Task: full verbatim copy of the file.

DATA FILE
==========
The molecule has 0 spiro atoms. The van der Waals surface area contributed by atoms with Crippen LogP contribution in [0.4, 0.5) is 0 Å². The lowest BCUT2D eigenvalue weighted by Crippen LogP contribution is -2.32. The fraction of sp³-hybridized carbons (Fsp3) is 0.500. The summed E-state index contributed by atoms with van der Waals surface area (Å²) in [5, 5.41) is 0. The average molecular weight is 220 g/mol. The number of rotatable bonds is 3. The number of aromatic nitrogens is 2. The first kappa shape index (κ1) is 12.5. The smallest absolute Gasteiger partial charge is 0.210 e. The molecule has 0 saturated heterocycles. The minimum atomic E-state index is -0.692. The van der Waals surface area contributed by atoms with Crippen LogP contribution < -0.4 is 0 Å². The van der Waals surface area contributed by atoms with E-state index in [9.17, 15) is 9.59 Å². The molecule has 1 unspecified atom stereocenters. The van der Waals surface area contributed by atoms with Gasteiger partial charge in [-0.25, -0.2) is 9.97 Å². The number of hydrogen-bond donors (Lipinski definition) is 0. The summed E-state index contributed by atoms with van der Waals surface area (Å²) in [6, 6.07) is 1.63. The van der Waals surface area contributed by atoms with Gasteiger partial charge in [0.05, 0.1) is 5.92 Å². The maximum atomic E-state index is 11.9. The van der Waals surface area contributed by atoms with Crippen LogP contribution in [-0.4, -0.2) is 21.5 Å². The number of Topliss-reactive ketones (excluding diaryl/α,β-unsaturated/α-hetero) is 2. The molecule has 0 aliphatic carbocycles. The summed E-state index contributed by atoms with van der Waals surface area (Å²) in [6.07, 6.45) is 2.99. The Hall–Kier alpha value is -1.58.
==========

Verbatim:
The molecule has 0 spiro atoms. The van der Waals surface area contributed by atoms with Crippen LogP contribution in [0.4, 0.5) is 0 Å². The lowest BCUT2D eigenvalue weighted by Crippen LogP contribution is -2.32. The fraction of sp³-hybridized carbons (Fsp3) is 0.500. The summed E-state index contributed by atoms with van der Waals surface area (Å²) in [5, 5.41) is 0. The average molecular weight is 220 g/mol. The number of rotatable bonds is 3. The number of aromatic nitrogens is 2. The first kappa shape index (κ1) is 12.5. The smallest absolute Gasteiger partial charge is 0.210 e. The molecule has 0 saturated heterocycles. The minimum atomic E-state index is -0.692. The van der Waals surface area contributed by atoms with Crippen LogP contribution < -0.4 is 0 Å². The van der Waals surface area contributed by atoms with E-state index in [9.17, 15) is 9.59 Å². The molecule has 1 unspecified atom stereocenters. The van der Waals surface area contributed by atoms with Gasteiger partial charge in [-0.25, -0.2) is 9.97 Å². The number of hydrogen-bond donors (Lipinski definition) is 0. The summed E-state index contributed by atoms with van der Waals surface area (Å²) in [6, 6.07) is 1.63. The van der Waals surface area contributed by atoms with Gasteiger partial charge in [0.05, 0.1) is 5.92 Å². The maximum atomic E-state index is 11.9. The van der Waals surface area contributed by atoms with Crippen LogP contribution in [-0.4, -0.2) is 21.5 Å². The number of Topliss-reactive ketones (excluding diaryl/α,β-unsaturated/α-hetero) is 2. The molecule has 0 aliphatic carbocycles. The summed E-state index contributed by atoms with van der Waals surface area (Å²) in [6.07, 6.45) is 2.99. The Hall–Kier alpha value is -1.58.